Your questions answered: Can an employee be made redundant while on workers’ compensation?

By Portner Press on November 20th, 2018
  1. Fire, Emergency & Incidents
  2. Workers' Compensation

 

Q
Is it possible to legally make a worker redundant while they are on workers’ compensation? For example, the worker’s role may be moving from NSW to the ACT, meaning the role in NSW would no longer exist. What are our legal obligations to the worker in this scenario?

 

A
Part 8 of the Workers Compensation Act 1987 (NSW) (Workers Compensation Act) protects injured workers from dismissal where their dismissal is because they are not fit for employment. Under section 248 of the Workers Compensation Act, an employer may be liable to a penalty if they are found to have dismissed an injured worker within 6 months of the injury because they are not fit for work.

An injured worker who is dismissed from their employment in these circumstances may bring a claim for reinstatement with the Industrial Relations Commission, and is entitled to rely on the presumption that their employment has been terminated on the basis that they are not fit for work.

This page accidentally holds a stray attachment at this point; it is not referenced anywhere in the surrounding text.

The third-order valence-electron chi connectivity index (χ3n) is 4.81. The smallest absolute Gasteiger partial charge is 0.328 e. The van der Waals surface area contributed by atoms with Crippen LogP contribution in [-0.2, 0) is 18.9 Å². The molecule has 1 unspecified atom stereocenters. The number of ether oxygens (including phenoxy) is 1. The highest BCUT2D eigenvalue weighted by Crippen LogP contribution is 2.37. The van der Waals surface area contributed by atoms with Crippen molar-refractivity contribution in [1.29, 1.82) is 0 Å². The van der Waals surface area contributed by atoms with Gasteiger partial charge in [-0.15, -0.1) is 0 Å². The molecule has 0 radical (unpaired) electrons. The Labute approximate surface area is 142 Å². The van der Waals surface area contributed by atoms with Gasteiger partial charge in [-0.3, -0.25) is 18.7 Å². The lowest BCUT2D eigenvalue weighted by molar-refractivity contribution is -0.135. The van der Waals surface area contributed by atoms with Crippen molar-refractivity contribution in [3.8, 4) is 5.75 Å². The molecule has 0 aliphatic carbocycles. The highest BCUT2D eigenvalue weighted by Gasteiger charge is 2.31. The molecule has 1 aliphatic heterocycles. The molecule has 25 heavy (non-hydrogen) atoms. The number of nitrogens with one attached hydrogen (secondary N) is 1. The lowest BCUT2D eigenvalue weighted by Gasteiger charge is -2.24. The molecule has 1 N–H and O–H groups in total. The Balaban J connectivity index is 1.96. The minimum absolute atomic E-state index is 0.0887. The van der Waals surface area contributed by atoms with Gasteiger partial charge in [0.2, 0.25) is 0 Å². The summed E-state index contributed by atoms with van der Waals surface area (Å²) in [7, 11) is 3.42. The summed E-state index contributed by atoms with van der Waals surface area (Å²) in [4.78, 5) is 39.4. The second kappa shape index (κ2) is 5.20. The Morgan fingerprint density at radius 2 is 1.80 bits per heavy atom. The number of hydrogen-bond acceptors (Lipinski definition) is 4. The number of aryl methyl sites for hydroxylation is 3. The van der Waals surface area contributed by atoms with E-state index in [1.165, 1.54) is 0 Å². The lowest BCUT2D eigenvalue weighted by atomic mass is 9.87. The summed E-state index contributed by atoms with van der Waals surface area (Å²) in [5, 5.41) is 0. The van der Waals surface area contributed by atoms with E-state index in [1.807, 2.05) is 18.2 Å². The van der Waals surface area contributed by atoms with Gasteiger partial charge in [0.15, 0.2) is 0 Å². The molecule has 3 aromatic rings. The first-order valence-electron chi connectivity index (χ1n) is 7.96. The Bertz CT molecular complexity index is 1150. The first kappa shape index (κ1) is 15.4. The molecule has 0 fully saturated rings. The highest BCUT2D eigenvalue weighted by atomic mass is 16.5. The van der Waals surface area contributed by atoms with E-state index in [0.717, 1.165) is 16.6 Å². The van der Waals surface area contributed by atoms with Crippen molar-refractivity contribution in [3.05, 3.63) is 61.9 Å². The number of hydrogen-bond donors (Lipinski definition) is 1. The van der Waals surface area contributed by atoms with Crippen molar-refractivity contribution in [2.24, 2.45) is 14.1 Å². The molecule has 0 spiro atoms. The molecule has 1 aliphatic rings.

This will be determined based on whether the injury was a substantial and operative cause of the dismissal. A failure for you, as the employer, to rebut this presumption may lead to penalties under section 248 and an order to reinstate the worker.

In addition, where a worker’s injury is one of the reasons for the decision to terminate their employment, the termination will likely be susceptible to a discrimination complaint to the Australian Human Rights Commission under the federal Disability Discrimination Act 1992 (Cth) or a general protections claim under the Fair Work Act 2009 (Cth).

For claims under either of these acts, the burden you will have to discharge is much higher than that under the Workers Compensation Act. You would need to establish that the injury was not one of the reasons for termination.

If you are able to establish that the redundancy is genuine, this will likely be a defence to any claim that the injury was one of the reasons for dismissal.

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